- What other names is Sitostanol known by?
- What is Sitostanol?
- How does Sitostanol work?
- Are there safety concerns?
- Dosing considerations for Sitostanol.
Sitostanol is an ingredient in Benecol margarine and some salad dressings. The U.S. Food and Drug Administration (FDA) allows manufacturers of products that contain sitostanol or related plant chemicals (stanol esters) to claim that the product lowers the risk of getting coronary heart disease (CHD). The FDA reasons that sitostanol and other plant stanol esters along with a diet low in saturated fat and cholesterol might reduce the risk of CHD by lowering blood cholesterol levels. Although there is plenty of evidence that sitostanol does lower cholesterol levels, so far there is no proof that long-term use actually lowers the risk of developing CHD.
Do not confuse sitostanol with beta-sitosterol, an unsaturated plant sterol in the cholesterol-lowering margarine Take Control. Both sitostanol and beta-sitosterol are used to lower cholesterol levels in people with high cholesterol and appear to be equally effective.
Likely Effective for...
- Reducing cholesterol levels. Sitostanol is effective for reducing cholesterol levels in adults with high cholesterol. It doesn't have to be taken with meals to work. Cholesterol levels decrease within 2 to 3 weeks of starting sitostanol, and return to pretreament levels within 2 to 3 weeks of discontinuation. Sitostanol may not have the same effect in all people. About 12% of patients do not respond to sitostanol.
People usually take sitostanol as part of a sitostanol-enriched food such as margarine. Sitostanol alone can reduce total and "bad" low-density lipoprotein (LDL) cholesterol levels by 6% to 20%. Most research shows that a dose of about 2-3 grams per day lowers cholesterol the most. Higher doses do not seem to work any better. When added to a cholesterol-lowering prescription medication, sitostanol reduces total cholesterol by an additional 3% to 11% and LDL cholesterol by another 7% to 16%.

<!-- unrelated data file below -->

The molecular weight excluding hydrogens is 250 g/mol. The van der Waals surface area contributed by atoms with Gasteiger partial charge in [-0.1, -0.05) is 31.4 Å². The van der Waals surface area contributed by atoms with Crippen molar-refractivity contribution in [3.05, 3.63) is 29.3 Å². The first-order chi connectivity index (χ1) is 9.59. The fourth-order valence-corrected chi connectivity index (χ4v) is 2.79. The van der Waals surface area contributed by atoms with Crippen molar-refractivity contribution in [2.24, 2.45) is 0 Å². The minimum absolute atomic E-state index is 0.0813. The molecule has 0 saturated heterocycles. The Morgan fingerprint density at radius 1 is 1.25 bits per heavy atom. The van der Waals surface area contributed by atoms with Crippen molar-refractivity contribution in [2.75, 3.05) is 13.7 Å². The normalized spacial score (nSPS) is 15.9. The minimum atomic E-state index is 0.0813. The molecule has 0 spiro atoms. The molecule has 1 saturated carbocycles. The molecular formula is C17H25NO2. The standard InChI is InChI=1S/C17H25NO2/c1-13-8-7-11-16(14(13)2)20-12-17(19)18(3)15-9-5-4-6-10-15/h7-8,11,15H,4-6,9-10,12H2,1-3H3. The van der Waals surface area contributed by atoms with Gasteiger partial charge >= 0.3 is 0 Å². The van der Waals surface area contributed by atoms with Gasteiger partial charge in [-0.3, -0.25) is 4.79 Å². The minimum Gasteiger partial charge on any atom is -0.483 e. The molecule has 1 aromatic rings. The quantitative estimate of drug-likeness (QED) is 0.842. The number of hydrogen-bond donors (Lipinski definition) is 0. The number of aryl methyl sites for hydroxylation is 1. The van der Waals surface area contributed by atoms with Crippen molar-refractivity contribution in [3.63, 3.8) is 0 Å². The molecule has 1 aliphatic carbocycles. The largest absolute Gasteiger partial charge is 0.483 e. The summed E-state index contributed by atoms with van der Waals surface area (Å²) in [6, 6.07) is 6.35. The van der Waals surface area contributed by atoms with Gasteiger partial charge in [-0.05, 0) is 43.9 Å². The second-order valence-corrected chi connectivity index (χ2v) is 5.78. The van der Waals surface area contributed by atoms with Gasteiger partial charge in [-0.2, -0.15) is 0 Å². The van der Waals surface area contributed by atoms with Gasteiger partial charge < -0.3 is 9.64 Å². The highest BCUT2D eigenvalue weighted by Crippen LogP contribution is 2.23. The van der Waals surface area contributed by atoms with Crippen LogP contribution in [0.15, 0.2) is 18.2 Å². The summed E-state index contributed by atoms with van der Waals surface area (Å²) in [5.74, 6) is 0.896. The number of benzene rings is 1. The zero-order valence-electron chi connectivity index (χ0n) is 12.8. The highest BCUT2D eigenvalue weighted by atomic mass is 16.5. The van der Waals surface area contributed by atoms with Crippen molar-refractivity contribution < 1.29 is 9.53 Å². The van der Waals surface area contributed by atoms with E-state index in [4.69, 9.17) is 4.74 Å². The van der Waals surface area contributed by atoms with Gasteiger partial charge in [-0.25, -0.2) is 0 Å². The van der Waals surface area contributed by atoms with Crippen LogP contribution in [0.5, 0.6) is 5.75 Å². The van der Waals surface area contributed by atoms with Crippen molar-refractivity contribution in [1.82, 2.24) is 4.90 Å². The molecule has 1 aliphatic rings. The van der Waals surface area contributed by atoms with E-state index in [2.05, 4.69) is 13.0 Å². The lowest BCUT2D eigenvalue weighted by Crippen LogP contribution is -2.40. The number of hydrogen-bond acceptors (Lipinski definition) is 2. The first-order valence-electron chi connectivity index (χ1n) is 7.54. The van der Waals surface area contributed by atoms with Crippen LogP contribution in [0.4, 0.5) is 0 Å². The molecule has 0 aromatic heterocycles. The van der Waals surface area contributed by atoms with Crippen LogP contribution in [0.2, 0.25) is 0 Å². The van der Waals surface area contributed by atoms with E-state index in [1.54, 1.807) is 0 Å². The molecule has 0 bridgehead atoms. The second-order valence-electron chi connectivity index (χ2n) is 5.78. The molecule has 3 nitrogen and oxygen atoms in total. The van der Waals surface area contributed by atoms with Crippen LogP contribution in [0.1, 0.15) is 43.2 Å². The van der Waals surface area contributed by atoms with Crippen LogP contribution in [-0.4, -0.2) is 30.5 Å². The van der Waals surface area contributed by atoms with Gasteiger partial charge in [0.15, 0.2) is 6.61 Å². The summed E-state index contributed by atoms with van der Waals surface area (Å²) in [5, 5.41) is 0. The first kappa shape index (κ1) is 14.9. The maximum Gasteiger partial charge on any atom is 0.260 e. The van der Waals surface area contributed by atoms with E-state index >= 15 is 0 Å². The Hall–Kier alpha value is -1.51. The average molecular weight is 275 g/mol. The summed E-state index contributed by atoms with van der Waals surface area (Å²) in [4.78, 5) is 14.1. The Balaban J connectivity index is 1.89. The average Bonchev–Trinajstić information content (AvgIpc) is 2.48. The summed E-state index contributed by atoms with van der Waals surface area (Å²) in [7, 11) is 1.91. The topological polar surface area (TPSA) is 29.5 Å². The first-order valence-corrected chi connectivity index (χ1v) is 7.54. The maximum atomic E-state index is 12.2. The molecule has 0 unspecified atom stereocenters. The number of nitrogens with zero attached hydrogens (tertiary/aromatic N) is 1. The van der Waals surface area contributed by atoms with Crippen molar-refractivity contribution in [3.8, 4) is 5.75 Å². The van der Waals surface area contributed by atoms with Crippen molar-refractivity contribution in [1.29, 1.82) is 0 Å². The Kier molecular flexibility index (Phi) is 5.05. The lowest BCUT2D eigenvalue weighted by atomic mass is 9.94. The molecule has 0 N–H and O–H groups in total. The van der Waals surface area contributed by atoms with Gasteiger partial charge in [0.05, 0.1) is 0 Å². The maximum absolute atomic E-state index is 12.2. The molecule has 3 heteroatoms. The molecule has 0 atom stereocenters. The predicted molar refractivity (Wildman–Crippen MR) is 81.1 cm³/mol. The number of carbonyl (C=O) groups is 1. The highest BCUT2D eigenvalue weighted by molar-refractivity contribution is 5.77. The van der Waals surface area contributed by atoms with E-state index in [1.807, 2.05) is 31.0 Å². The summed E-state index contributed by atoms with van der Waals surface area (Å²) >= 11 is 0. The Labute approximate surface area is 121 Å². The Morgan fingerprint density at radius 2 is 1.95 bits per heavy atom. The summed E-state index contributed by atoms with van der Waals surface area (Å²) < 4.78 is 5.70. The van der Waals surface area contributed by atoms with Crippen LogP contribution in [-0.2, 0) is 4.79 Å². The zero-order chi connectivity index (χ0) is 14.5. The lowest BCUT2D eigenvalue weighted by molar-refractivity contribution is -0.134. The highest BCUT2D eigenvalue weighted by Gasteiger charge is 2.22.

Sitostanol also seems to be effective for reducing cholesterol levels in healthy children. However, treating children is not recommended unless "bad" low-density lipoprotein (LDL) cholesterol levels are greater than 190 mg/dL or greater than 160 mg/dL if the child also has other risk factors for heart disease.
Possibly Effective for...
- Reducing cholesterol levels in people with an inherited tendency toward high cholesterol (familial hypercholesterolemia). Sitostanol is possibly effective for reducing cholesterol levels in children and adults with high cholesterol levels due to familial hypercholesterolemia. Taking sitostanol seems to reduce total cholesterol by 11% to 14% and "bad" low-density lipoprotein (LDL) cholesterol levels by 15% to 33% in children and adults already being treated with cholesterol-lowering drugs called statins. Sitostanol doesn't increase levels of "good" high-density lipoprotein (HDL) cholesterol or reduce levels of blood fats called triglycerides.
Insufficient Evidence to Rate Effectiveness for...
- Heart disease.
Natural Medicines Comprehensive Database rates effectiveness based on scientific evidence according to the following scale: Effective, Likely Effective, Possibly Effective, Possibly Ineffective, Likely Ineffective, and Insufficient Evidence to Rate (detailed description of each of the ratings).
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